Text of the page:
Before then, we’ll continue to get destructive diatribes like this one, full of a sense of entitlement and quick to blame others and furthering the ‘whitey trying to keep the black man down’ mentality.

    But I’m old and cynical, so I don’t expect it’ll change. I guess Rodney King was asking a bit too much, wasn’t he?

    It’s not Us vs. Them. But articles like this are just building the wall higher.


    Reply
  2. Anonymous

    “Scarlett Johansson is reported to have accepted the role of Harriet Tubman”

    Hahaa, I want to see that. :)


    Reply
  3. Vipul Sharma

    Really? Air Jordans? Love and Hip Hop??

    What brilliant cliches!

    (Paul: disclaimer aside, what exactly is the purpose of reposting this (a “satire” piece) on Digital Music News? Regardless of the author’s race and attempt at humor — and it’s not funny — this doesn’t belong here. Unless, of course, you’re going the Buzzfeed route.)


    Reply
    1. Vipul Sharma

      the ‘sarcasm’ tags around “What brilliant cliches!” are not being displayed.

      So I want to clarify that I don’t believe they are brilliant cliches. Worn-out, more like.


      Reply
  4. AitchDee

    I would advise the author to be very careful in his use of satire…
    Some people just don’t get it…


    Reply
  5. Danwriter

    The same was true about Pat Boone and Elvis Presley 50 years ago. The cycle repeats.


    Reply
  6. Jughead

    Completely unnecessary race-baiting. Disgusting post, Paul.


    Reply
    1. Paul Resnikoff

      I was standing on a street corner in Bogotá recently, speaking with two street performers. One was white, the other black; they were a tandem making money during red lights (do a fancy juggle, collect money from cars). Both were Colombian: like the US, there’s a healthy mixture of different races and ethnic origins. But the difference is that there isn’t this depressing undercurrent of racism there like the US.

      Both were incredibly curious about the US. They were both poor, and dreamed of traveling to where I live, Los Angeles (among other locations).

      The black performer asked me if racism was a big problem in the US. I wasn’t sure what to say. He’d of course heard all of the horror stories that we know by heart; our country required a revolution to change hardened, racist laws and behaviors. He was wondering if it would be a nightmare for him to even travel to the US (remember, he’d never been outside of Colombia most likely).

      How could I describe the situation to him? I told him that the situation isn’t perfect, there is still considerable racism depending on the region. There is still very serious segregation: not separate water fountains or services, but neighborhoods segregated by white and black, not to mention other races. We have a black president, I reminded him, but it’s still a problem.

      I hate to say this, but the history of America, and American music, has a depressing thread of racism to it. Black artists have been stolen from, appropriated, and used throughout history; I celebrate rap because it finally put the actual creators, black performers, at the forefront. But without the African-American influence, American music – not to mention the music of the UK and countless other countries and regions – just wouldn’t be the same.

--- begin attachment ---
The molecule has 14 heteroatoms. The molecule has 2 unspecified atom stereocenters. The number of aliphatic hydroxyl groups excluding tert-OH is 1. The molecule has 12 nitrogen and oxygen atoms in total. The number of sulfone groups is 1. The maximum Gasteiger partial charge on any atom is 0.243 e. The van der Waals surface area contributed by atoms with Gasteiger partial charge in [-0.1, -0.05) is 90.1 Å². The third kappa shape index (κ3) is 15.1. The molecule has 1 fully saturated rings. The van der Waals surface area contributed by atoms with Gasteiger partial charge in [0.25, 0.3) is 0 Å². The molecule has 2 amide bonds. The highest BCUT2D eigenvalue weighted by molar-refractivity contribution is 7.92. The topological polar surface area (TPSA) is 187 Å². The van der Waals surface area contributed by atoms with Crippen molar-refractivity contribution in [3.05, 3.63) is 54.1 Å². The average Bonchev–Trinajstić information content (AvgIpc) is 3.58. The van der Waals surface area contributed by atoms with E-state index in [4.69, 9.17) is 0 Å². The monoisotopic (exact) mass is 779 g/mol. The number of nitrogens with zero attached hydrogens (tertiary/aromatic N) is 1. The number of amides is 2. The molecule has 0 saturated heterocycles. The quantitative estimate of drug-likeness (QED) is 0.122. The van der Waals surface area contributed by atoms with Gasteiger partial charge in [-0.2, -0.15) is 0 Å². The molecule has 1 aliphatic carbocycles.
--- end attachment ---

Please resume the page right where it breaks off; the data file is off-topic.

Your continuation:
So, while I may not agree with large portions of this post, and disagree with many aspects of its approach, I understand where it is coming from. And I think it’s important to post.


      Reply
      1. PiratesWinLOL

        It seems to me that in general the US has more of a reverse problem, with racist affirmative action laws, extreme black on white/asian/hispanic crime rates and a lot of bigotry, whining and hate from the black people. Just look at the Black Panther movement, the childish NOI religion or the reaction to the cases with Zimmerman or O.J. Simpsons.Where I come from, people wouldn’t have time for such garbage.


        Reply
        1. ICantEven

          Affirmative Action benefits white females more than any other demographic.

          What extreme crime rates?

          The Black Panther party existed primarily to create neighborhood amenities that the local/national government would not, the most famous being their Free Breakfast program for children.

          What’s childish about Nation of Islam?

          You sound like a tired, worn-out, misinformed broken record. Over it. Turn off the TV and do some research.


          Reply
          1. PiratesWinLOL

            “Affirmative Action benefits white females more than any other demographic.”

            I am sure the apartheid laws of S.A. also benefited white women quite a lot, which made them fine according to you then.

            “What extreme crime rates?”

            52,5 percent of homocides in the period 1980-2008 is one example.

            “The Black Panther party existed primarily to create neighborhood amenities that the local/national government would not, the most famous being their Free Breakfast program for children.”

            There is nothing like a good breakfast before you go out and intimidate voters, which you suspect will not vote for Obama. A “kill whitey” tattoo on your face and loaded gun in your pocket will also help you on your mission.